Novo to lay off 400 staff in major R&D reorganization

Novo Nordisk is laying off 400 employees in China and Denmark as part of a reorganization of its R&D department. The reshuffle comes as the company seeks to build a pipeline of chronic disease drugs capable of mitigating the pressures faced by its core diabetes business.

Denmark’s Novo turned itself into a leading European biopharma company with 42,000 staff on the back of success in diabetes. But, with fierce competition and pricing pressures affecting the diabetes field, it sees drugs to treat other serious chronic diseases as critical to its future. With that it mind, Novo is axing staff, restructuring its R&D unit, investing in artificial intelligence and planning to rely more on third parties for innovation.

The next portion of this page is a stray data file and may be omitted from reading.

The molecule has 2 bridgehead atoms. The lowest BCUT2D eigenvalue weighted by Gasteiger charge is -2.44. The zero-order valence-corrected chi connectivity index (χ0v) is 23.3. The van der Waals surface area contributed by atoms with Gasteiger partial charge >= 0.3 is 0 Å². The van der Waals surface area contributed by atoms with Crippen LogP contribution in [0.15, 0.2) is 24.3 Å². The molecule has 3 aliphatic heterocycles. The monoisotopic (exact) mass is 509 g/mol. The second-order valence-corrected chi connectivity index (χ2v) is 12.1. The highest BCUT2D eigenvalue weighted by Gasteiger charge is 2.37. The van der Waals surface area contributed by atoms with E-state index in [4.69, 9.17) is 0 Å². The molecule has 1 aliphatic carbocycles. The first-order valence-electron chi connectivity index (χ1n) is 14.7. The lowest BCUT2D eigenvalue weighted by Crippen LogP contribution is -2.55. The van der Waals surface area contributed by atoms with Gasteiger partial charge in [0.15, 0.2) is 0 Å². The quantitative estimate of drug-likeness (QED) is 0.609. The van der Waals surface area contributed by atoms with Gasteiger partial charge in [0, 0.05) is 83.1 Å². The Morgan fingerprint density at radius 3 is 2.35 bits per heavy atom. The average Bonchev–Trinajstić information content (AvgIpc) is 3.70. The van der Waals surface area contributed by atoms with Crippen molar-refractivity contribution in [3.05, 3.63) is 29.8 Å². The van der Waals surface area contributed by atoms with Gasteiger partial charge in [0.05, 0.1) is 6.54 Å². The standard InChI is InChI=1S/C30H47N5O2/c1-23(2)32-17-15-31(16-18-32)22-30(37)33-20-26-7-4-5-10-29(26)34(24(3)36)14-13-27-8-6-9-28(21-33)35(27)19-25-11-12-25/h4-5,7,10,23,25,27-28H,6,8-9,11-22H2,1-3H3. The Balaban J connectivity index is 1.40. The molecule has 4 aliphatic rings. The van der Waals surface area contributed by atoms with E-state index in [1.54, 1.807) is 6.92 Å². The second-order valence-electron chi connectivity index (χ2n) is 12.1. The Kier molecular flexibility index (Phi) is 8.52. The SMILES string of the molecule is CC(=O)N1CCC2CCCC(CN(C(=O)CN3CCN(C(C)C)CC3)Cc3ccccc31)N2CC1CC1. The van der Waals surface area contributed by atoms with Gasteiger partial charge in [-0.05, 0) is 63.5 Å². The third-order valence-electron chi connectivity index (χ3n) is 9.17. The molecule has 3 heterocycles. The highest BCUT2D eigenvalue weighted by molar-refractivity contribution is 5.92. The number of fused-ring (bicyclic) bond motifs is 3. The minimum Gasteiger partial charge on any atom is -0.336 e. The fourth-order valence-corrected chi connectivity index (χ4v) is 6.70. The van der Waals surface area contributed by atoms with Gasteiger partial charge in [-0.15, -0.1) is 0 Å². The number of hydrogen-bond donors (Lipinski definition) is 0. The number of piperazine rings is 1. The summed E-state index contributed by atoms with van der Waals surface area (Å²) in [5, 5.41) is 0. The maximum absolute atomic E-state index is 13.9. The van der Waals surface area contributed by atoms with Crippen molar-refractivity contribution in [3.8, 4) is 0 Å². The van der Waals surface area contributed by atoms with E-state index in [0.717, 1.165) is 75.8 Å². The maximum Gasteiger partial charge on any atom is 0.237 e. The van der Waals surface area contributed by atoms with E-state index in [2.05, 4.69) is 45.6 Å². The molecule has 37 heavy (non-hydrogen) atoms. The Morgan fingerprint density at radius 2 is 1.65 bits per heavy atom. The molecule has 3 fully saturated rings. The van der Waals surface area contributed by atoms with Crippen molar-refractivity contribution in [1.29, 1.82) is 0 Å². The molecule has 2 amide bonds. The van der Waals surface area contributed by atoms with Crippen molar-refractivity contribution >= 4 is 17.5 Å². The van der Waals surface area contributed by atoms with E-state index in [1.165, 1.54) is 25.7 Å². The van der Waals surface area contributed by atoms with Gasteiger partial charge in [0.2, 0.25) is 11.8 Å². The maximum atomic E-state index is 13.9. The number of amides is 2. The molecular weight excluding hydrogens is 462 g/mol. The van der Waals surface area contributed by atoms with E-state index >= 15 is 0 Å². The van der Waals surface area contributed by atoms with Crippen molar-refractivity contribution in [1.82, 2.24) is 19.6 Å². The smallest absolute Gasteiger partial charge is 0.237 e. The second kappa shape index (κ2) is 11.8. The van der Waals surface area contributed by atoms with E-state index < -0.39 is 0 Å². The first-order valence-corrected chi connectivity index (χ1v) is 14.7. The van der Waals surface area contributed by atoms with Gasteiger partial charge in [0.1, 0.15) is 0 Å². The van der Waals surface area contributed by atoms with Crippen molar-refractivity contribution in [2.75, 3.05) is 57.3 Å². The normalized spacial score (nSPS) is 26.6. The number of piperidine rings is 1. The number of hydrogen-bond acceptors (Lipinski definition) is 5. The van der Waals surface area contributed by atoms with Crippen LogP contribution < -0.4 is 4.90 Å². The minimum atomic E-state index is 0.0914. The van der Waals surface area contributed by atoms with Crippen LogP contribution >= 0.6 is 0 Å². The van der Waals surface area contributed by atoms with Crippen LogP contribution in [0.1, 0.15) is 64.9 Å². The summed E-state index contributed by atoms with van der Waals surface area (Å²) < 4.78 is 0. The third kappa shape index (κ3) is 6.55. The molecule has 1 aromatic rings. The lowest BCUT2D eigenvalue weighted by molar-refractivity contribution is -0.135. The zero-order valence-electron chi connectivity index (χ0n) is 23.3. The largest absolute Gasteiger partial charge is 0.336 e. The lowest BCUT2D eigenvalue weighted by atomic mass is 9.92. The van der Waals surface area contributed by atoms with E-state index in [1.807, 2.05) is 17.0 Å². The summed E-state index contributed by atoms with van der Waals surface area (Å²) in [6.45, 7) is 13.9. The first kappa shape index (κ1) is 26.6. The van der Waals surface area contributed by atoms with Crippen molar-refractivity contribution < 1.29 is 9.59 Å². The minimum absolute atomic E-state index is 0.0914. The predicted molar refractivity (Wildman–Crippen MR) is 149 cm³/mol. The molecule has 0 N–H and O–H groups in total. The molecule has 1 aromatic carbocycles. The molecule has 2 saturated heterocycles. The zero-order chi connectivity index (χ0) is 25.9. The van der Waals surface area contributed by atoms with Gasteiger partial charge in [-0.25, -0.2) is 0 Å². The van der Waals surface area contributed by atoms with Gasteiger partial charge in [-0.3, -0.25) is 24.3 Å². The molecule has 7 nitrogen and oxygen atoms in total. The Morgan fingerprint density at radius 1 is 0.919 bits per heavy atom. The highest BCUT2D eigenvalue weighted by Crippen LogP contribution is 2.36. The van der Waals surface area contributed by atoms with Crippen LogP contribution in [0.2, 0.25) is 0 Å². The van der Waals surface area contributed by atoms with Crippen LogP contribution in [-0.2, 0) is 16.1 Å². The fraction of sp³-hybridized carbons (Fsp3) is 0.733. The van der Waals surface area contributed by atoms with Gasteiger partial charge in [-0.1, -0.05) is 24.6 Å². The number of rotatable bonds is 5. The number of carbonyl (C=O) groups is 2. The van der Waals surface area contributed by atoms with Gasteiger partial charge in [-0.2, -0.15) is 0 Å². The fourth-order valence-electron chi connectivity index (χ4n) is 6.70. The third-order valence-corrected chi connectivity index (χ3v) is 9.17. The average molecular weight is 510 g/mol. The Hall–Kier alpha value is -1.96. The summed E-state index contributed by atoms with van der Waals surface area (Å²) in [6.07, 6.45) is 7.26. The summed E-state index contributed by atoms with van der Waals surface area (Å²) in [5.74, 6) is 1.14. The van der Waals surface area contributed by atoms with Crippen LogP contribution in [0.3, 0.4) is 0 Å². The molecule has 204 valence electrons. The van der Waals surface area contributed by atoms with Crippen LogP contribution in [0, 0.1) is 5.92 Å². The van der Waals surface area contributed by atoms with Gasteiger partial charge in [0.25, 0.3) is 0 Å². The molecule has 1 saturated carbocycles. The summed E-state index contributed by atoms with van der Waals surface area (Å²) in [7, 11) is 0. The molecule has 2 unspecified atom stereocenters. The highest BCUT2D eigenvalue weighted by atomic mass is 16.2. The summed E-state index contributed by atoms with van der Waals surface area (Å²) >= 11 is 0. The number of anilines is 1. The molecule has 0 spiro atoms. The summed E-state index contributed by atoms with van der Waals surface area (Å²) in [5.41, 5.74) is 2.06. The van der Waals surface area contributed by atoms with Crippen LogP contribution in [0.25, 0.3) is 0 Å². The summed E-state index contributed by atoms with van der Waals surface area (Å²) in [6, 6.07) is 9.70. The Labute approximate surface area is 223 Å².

The headline change is the loss of 400 R&D posts in Denmark and China. Novo CSO Mads Krogsgaard Thomsen said the cuts are necessary to ensure the company has “sufficient new research capabilities needed to support our long-term growth ambitions.”

Novo will establish some of the new research capabilities at four biotech-like units that will “operate as satellites” of the company’s central R&D function. The new units will work out of sites in the U.S., U.K. and Denmark. Novo will also set up a business development unit in Cambridge, Massachusetts, to secure the external collaborations the management team sees as critical to the company’s future.

The final piece of the plan relates to technology. Novo is set to “significantly increase” its investment in AI and machine learning to streamline the selection and development of lead molecules. In parallel, Novo will try to increase R&D efficiency by integrating its lab infrastructure and IT systems.

The changes mark the second time since 2016 Novo has made cuts to its R&D department. The previous round of layoffs affected 1,000 jobs across Novo’s R&D unit, headquarters and commercial team. Novo framed those cuts as a cost-cutting measure intended to ensure income and costs were balanced in the new, harsher commercial environment it faced in the U.S.